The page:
my $name = $+{name};
    print encode("utf8", $id),   "\n",
          encode("utf8", $name), "\n",
  else {
    print "no match\n";


TEST Box åäö!"''*#

share|improve this answer
Wow is all I can say for starters. Second, I WAS eventually going to go back and fix the errors where I just "assumed" the regex matched. I am on my 9th revision of this script and it gets better everytime. I will test your modifications but I have to recreate that VM as I deleted because it was causing my script to stop. –  Solignis Feb 8 '11 at 15:21
I added a update directed to you to the bottom of my post. –  Solignis Feb 8 '11 at 15:30
Greg, the problem with å, ä, and ö is that they are overlap with ISO 8859-1, so they make me nervous. I grant you that "\xE5\xE4\xF6" as three bytes is not valid UTF-8, but it’s just a general uneasiness. –  tchrist Feb 8 '11 at 20:17
Interesting... After reading the edits you made to your answer, the regex that you have at the top of the answer caught my eye. When I use the expression and zero in on the "bumper" that is the [ ] 's. it works perfect with no use of any UTF encode or decode. So far this is exactly what I need and as far as I am concerned problem solved. Thanks for the help. –  Solignis Feb 8 '11 at 23:12
@Solignis You're welcome! I'm glad it helps. –  Greg Bacon Feb 9 '11 at 0:32

If you know the string you work on is UTF-8 and Net::OpenSSH doesn't (and hence doesn't mark it as such), you can convert it to an internal representation Perl can work on with one of:

use Encode;
decode_utf8( $in_place );
$decoded = decode_utf8( $raw );
share|improve this answer
well that is the problem, not all of the machine names are encoded in UTF8 just this specific example because I had asked him to create a VM that was very odd to test if my script still worked. this is a very extreme circumstance so I would worry that your solution would break the other 9 VMs that do work and then the one encoded in UTF8 would be the only one working. –  Solignis Feb 8 '11 at 14:49
Why don't you just try it? What's the encoding for the other VMs? If it's ASCII, it's a subset of UTF-8 so it ought to work anyway. –  JB. Feb 8 '11 at 14:53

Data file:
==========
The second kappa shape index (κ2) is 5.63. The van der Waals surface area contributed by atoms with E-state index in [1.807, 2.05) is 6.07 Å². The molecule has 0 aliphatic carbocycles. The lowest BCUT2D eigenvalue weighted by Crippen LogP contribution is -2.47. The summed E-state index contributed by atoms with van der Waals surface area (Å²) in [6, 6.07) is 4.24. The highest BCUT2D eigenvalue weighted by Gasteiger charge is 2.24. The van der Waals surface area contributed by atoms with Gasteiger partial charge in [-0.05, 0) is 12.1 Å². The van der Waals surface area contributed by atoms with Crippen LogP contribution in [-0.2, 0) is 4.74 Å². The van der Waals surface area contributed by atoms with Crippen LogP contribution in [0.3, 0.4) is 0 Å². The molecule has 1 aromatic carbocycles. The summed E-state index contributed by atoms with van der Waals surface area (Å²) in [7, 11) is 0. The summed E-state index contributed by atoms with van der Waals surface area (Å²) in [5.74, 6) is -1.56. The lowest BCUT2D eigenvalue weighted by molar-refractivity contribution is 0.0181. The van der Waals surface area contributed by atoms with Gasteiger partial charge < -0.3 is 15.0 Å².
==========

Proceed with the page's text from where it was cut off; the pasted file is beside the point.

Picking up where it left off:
Very true, to be honest I don't know what character set it uses. I assume Unicode being that the base OS for the VMM is a linux build. –  Solignis Feb 8 '11 at 15:00

So you have make sure, that Perl understand those names as UTF-8 encoded strings. So far I don't think it has. A comprehensive overview about UTF-8 in Perl.

You can test your strings unicodeness with Encode::is_utf8 and decode them with Encode::decode('UTF-8', $your_string).

UTF-8 is pretty messy still in Perl, IMHO. You must have pretty patient with it.

To print UTF-8 strings out in pretty way, you should use something like that in your script:

   binmode(STDOUT, ':encoding(UTF-8)');
   binmode(STDERR, ':encoding(UTF-8)');  # Error messages

If you got Perl understand your UTF-8 names, you could regex them properly too.

share|improve this answer
I looked at the link you gave me and I think I have come to my answer. My script is mainly intended for being used in english with standard unicode / ASCII so based on what I am reading I will just now add support for UTF8 it seems like it is a bit too hackish. –  Solignis Feb 8 '11 at 14:53

Recent Net::OpenSSH releases have native support for charset encoding/decoding in capture methods:

my @getallvms = $ssh->capture({stream_encoding => 'utf8'},
                              'vim-cmd vmsvc/getallvms');
share|improve this answer